> character sets in which code positions 0-127 (decimal) are
> US-ASCII. Use of the remaining values, 128-255, is discouraged

Add the reference so the above line would become:

US-ASCII [US-ASCII]. Use of the remaining values, 128-255, is discouraged

> because there is no method defined in the MIB to determine the
> desired code position to character mapping and in the future,
> these code positions may be used for a specific encoding which
> would result in an agent utilizing these code positions being
> incompatible with future implementations.
> Control codes (code positions 0-31 and 127) SHALL NOT be used
> unless specifically specified in the DESCRIPTION of the object.
>
>
>(2) The syntax of prtGeneralPrinterName will change
>*from* OCTET STRING
>*to* DisplayString

Should be:

*from* DisplayString
*to* OCTET STRING

>(3) The syntax of prtLocalizationLanguage and prtLocalizationCountry
>will change
>*from* OCTET STRING
>*to* DisplayString
>(4) prtChannelInformation will change
>*from* DisplayString
>*to* OCTET STRING
>and the text will be changed as follows:
>
>
> prtChannelInformation OBJECT-TYPE
> SYNTAX OCTET STRING (SIZE (0..255))
> MAX-ACCESS read-only
> STATUS current
> DESCRIPTION
> ...
> The prtChannelInformation specifies values for a collection of
> channel attributes, represented according to the following
> rules:
> 1. The prtChannelInformation is not affected by localization.
>
> 2. The prtChannelInformation is a list of entries representing
> the attribute values. Each entry consists of a sequence of
> octets containing the following items, in order:
> a. a keyword, composed of alphabetic characters (A-Z,
> a-z) represented by their NVT ASCII codes, that

Add the reference, so that the above line would become:

a-z) represented by their NVT ASCII [NVT-ASCII] codes, that

> identifies a channel attribute,
> b. the NVT ASCII code for an Equals Sign (code 61),
> to delimit the keyword,
> c. a data value encoded using rules specific to the
> PrtChannelType to which the prtChannelInformation applies,
> which must in no case allow an octet with value 10 (the NVT
> ASCII Line Feed code),
> d. the NVT ASCII code for a Line Feed character (code 10),
> to delimit the data value.
> No other octets shall be present.
> Keywords are case-sensitive. Conventionally, keywords are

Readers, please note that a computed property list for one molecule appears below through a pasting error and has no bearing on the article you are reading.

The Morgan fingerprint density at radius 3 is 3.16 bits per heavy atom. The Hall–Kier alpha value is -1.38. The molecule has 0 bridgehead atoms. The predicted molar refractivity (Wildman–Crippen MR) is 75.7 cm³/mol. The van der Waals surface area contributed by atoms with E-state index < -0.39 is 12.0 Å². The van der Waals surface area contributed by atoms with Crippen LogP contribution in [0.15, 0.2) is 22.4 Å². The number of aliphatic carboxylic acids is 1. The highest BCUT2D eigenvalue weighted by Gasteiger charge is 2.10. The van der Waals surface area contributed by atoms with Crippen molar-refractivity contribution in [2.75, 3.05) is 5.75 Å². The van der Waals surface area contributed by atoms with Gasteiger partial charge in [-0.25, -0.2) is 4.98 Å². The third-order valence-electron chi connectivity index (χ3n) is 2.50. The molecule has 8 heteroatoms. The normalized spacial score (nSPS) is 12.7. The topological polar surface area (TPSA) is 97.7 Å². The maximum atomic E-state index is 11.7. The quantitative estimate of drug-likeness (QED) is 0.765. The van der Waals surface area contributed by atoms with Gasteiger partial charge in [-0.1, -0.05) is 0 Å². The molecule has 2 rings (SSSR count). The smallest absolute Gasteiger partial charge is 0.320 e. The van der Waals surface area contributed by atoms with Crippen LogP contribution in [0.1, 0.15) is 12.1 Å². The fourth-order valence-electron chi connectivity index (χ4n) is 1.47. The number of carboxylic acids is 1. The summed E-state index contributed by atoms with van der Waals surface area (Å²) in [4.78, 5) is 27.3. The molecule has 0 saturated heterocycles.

> capitalized (including each word of a multi-word keyword), and,
> since they occupy space in the prtChannelInformation, they are
> kept short.
> 3. If a channel attribute has multiple values, it is
> represented by multiple entries with the same keyword,
> each specifying one value. Otherwise, there shall be at
> most one entry for each attribute.
> 4. By default, entries may appear in any order. If there are
> ordering constraints for particular entries, these must be
> specified in their definitions.
> 5. A prtChannelInformation value by default consists of text
> represented by NVT ASCII graphics character codes. However,
> other representations may be specified:
> a. In cases where the prtChannelInformation value contains
> information not normally coded in textual form, whatever
> symbolic representation is conventionally used for the
> information should be used for encoding the
> prtChannelInformation value. (For instance, a binary port
> value might be represented as a decimal number using NVT ASCII
> codes.) Such encoding must be specified in the definition of
> the value.
> b. The value may contain textual information in a character set
> other than NVT ASCII graphics characters. (For instance, an
> identifier might consist of ISO 10646 text encoded using
> the UTF-8 encoding scheme.) Such a character set and its
> encoding must be specified in the definition of the value.
>
>Regards,
>Lloyd
>
>------------------------------------------------------------
>Lloyd Young Lexmark International, Inc.
>Senior Program Manager Dept. C14L/Bldg. 035-3
>Strategic Alliances 740 New Circle Road NW
>internet: lpyoung@lexmark.com Lexington, KY 40550
>Phone: (606) 232-5150 Fax: (606) 232-6740
>
>
>
>